The chaos is back, and so is the joy. After a long pandemic break, the musicians go on tour. As artists reconnect with fans, we explore the relief and anxiety that come with this homecoming.
As the independent music fraternity begins to experience a slow but steady post-pandemic revival, artists have started to do what they’ve been missing the most over the past two years: jump on a plane and fly to a city. , then another, then another, while waiting to be struck each time by a different energy from a different music-loving audience.
While some groups have embarked on multi-city tours – like the eight-city schedule of Mumbai-based Seedhe Maut, Jaipur to Bengaluru and north to Chandigarh – others are on a mix of public, private concerts. and business.
Swarathma, based in Bengaluru, for example, punctuates his Due Minute Aur album tour at Mic Drop in Delhi and Fandom At Gilly’s Redefined in Bengaluru, with a few corporate shows and even guest podcast sessions. Then there are those long-awaited album launches: Chennai’s The F16s launched. Is there still time to eat the rich? to a roaring Delhi crowd at the Mic Drop, where a fan let frontman Josh Fernandes shave his head with a razor on stage. The chaos is back, and so is the joy.
“The absolute starvation of shows due to the pandemic made me realize how much I missed and belonged to a stage, so taking shows for granted is – for many artists, I believe – a thing of the past. “Josh said. “My intensity and exhilaration only works at peak levels during shows, and man, it feels good to play again.”
It wasn’t just about sitting down and waiting for things to normalize. Sameer Sethi, co-founder of the Chennai-based music platform Circle of Love, likens the rebirth process to the habit of standing up after nearly two years in a chair. Although the Circle of Love festival two weeks ago had an impressive lineup of musicians from Chennai, a few artists have come from Mumbai, such as Ambika Nayak aka Kayan.
“There was anxiety, and then a little,” he lists, “First of all, everyone now thinks twice before traveling, they will only take the plane if it is. important. Second, performers should land at least a day in advance, and they should be given a day before takeoff to understand RT-PCR testing and other paperwork. Keeping artists in town for more than a day automatically makes the whole process more expensive. Third, the installation on the site takes more time because there are more precautions. You can’t expect a crowd in a bar to physically distance itself while there is music playing, so we need to at least make sure everyone who walks in has a double vaccination.
In essence, as Sameer puts it, the “wanderlust” days when a musician could pack their bags and jump from town to town at any time no longer exist.
For Swarathma, the process is a little easier because the group manages its travel and logistics itself. Bassist Jishnu Dasgupta, who also serves as Swarathma’s manager, admits the recent Delhi show brought back some of the adrenaline from the old flying and city days.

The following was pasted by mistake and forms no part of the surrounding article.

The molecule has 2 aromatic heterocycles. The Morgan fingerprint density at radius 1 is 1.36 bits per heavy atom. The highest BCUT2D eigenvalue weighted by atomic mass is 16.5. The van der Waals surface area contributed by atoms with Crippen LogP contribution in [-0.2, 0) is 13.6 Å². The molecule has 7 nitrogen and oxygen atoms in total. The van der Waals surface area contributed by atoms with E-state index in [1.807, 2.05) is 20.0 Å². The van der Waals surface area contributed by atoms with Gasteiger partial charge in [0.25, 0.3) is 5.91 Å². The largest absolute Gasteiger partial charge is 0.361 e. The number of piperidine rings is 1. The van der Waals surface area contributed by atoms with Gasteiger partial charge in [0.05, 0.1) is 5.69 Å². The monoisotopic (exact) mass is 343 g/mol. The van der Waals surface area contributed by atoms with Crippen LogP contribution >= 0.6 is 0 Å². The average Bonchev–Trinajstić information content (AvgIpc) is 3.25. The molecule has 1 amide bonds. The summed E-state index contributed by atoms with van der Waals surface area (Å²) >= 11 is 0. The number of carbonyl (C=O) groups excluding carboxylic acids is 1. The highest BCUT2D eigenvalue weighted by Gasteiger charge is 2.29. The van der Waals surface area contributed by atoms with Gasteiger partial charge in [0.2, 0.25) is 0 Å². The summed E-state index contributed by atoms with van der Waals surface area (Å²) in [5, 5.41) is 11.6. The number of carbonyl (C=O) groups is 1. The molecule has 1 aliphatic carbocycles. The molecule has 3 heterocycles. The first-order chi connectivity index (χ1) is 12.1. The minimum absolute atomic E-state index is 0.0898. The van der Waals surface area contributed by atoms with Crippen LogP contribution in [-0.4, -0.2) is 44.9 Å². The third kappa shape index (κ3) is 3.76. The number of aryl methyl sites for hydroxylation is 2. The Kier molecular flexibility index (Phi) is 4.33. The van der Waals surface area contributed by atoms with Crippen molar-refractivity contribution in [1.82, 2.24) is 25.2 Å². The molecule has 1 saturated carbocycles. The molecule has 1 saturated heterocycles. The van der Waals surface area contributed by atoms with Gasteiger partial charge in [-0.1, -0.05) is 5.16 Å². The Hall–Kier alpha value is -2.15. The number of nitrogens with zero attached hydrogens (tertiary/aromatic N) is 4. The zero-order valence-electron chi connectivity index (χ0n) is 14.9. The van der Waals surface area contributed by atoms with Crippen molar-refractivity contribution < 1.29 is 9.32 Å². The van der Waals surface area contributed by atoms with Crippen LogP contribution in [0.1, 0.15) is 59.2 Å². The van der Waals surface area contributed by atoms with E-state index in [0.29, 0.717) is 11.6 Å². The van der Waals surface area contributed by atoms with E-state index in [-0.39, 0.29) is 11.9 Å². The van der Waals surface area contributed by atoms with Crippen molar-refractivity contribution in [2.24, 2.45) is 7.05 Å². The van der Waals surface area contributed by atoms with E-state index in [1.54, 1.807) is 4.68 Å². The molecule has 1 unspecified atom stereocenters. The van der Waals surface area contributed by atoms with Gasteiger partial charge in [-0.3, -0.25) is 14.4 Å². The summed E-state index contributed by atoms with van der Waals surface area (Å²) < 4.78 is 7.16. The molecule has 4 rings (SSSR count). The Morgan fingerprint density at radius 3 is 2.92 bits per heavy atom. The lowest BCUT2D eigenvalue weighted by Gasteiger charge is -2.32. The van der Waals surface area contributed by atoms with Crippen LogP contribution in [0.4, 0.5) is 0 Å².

“There are a few new songs that we have never been able to play in front of an audience, like ‘Mushkil mein jeena’ and ‘Dus minute aur’. The second is a naturally live song, and we were waiting to play it, ”observes Jishnu. The live commentary was a joy to experience, and also a lesson.
Leader Vasu Dixit explains: “We didn’t know where they would fit in a set list; what song they would sink next, out of the 13 to 15 that we play in a 90 minute set. “Dus minute aur” is high energy; in a private show, we put it after one of our old quick songs: ‘Raah-e-Fakira’. We realized while playing that it looked like a drop in energy; he should have come before, not after. These are things that we can only understand after playing a few shows. “
Another surprising discovery for the group was its fan base. Instagram lives and lockdown streaming data show that not only do they have ardent fans in unexpected cities – like Kolkata – but also that the fans are younger than before. “So we have to reinvent the way we plan tours,” says Jishnu. “Our biggest fan group is now 18-24; we have to remember that we are not just a band that started playing decades ago. We are also, like any musician, discovered every day by someone new.
However, their former fan, Twesha Ghosh, is anxiously awaiting their return to their hometown of Bengaluru this month. “Swarathma has an honesty in her music, a mitti ki khusbhoo”(Scent of the Earth) ambiance. And the combined energy of a concert is so awesome, where you attract the enthusiasm of the musicians as well as the people around you. I enjoy music more that way, than listening alone.
For Srikanth Natarajan from Chennai, it wasn’t just about seeing artists they hadn’t seen for a long time. Optikal Asylum, which was held at Mount Road Social in October, featured not only visual artists, but also DJs like Anuskha James from Delhi and Parimal Shais from Kochi, and gave Srikanth a sense of normalcy he lacked. a lot. “I’m one of those people who needs live music, I had fallen into a slump in their absence,” he says.
Srikanth, popular for decoumenting and supporting the city’s indie scene via his Instagram page @theChennaiscene, adds, “The feeling of connecting with an artist while they’re performing live is just another thing. Additionally, there are other people – audience members – that you only meet at such concerts and that you socialize with based on that shared interest or shared love for that musician. It was good to reconnect.